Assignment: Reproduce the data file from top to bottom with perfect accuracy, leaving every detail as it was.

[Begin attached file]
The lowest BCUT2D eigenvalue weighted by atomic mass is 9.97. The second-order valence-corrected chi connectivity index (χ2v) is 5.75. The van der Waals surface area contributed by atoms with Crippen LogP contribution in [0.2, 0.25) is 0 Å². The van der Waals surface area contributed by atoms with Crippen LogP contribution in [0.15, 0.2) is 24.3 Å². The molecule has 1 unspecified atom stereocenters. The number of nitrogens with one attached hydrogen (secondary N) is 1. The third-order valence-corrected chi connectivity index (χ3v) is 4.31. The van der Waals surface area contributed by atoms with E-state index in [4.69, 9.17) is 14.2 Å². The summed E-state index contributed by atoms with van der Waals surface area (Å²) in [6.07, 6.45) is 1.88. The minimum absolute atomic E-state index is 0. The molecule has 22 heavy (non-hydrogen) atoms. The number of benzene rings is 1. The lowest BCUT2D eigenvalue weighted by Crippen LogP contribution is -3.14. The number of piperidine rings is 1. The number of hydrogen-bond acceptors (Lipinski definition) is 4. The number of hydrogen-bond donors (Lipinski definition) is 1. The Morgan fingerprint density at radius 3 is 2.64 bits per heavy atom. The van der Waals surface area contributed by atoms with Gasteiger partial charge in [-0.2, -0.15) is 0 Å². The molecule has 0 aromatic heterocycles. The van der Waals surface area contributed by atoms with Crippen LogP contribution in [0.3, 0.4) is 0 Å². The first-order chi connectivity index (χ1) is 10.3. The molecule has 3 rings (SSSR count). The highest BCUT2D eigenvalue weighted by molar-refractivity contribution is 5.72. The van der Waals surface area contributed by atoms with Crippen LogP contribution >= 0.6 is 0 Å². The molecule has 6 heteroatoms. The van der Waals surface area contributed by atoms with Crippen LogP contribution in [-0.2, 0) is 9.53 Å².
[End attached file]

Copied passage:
The lowest BCUT2D eigenvalue weighted by atomic mass is 9.97. The second-order valence-corrected chi connectivity index (χ2v) is 5.75. The van der Waals surface area contributed by atoms with Crippen LogP contribution in [0.2, 0.25) is 0 Å². The van der Waals surface area contributed by atoms with Crippen LogP contribution in [0.15, 0.2) is 24.3 Å². The molecule has 1 unspecified atom stereocenters. The number of nitrogens with one attached hydrogen (secondary N) is 1. The third-order valence-corrected chi connectivity index (χ3v) is 4.31. The van der Waals surface area contributed by atoms with E-state index in [4.69, 9.17) is 14.2 Å². The summed E-state index contributed by atoms with van der Waals surface area (Å²) in [6.07, 6.45) is 1.88. The minimum absolute atomic E-state index is 0. The molecule has 22 heavy (non-hydrogen) atoms. The number of benzene rings is 1. The lowest BCUT2D eigenvalue weighted by Crippen LogP contribution is -3.14. The number of piperidine rings is 1. The number of hydrogen-bond acceptors (Lipinski definition) is 4. The number of hydrogen-bond donors (Lipinski definition) is 1. The Morgan fingerprint density at radius 3 is 2.64 bits per heavy atom. The van der Waals surface area contributed by atoms with Gasteiger partial charge in [-0.2, -0.15) is 0 Å². The molecule has 0 aromatic heterocycles. The van der Waals surface area contributed by atoms with Crippen LogP contribution in [0.3, 0.4) is 0 Å². The first-order chi connectivity index (χ1) is 10.3. The molecule has 3 rings (SSSR count). The highest BCUT2D eigenvalue weighted by molar-refractivity contribution is 5.72. The van der Waals surface area contributed by atoms with Crippen LogP contribution >= 0.6 is 0 Å². The molecule has 6 heteroatoms. The van der Waals surface area contributed by atoms with Crippen LogP contribution in [-0.2, 0) is 9.53 Å².